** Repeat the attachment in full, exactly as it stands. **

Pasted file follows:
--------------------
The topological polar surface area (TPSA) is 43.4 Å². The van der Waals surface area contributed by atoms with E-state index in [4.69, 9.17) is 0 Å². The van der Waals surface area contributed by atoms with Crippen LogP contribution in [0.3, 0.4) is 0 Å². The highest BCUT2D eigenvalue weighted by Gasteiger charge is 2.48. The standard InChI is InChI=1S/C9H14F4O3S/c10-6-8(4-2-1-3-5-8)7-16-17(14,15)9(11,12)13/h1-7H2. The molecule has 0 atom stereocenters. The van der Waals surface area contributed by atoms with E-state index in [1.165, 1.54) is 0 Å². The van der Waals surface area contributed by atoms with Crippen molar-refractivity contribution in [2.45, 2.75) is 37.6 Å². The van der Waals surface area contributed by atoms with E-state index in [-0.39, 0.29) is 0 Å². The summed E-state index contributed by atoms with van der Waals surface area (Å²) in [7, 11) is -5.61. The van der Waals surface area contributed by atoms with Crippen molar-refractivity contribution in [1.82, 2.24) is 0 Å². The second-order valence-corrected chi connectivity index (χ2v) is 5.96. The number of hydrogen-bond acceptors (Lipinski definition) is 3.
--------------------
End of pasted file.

The topological polar surface area (TPSA) is 43.4 Å². The van der Waals surface area contributed by atoms with E-state index in [4.69, 9.17) is 0 Å². The van der Waals surface area contributed by atoms with Crippen LogP contribution in [0.3, 0.4) is 0 Å². The highest BCUT2D eigenvalue weighted by Gasteiger charge is 2.48. The standard InChI is InChI=1S/C9H14F4O3S/c10-6-8(4-2-1-3-5-8)7-16-17(14,15)9(11,12)13/h1-7H2. The molecule has 0 atom stereocenters. The van der Waals surface area contributed by atoms with E-state index in [1.165, 1.54) is 0 Å². The van der Waals surface area contributed by atoms with Crippen molar-refractivity contribution in [2.45, 2.75) is 37.6 Å². The van der Waals surface area contributed by atoms with E-state index in [-0.39, 0.29) is 0 Å². The summed E-state index contributed by atoms with van der Waals surface area (Å²) in [7, 11) is -5.61. The van der Waals surface area contributed by atoms with Crippen molar-refractivity contribution in [1.82, 2.24) is 0 Å². The second-order valence-corrected chi connectivity index (χ2v) is 5.96. The number of hydrogen-bond acceptors (Lipinski definition) is 3.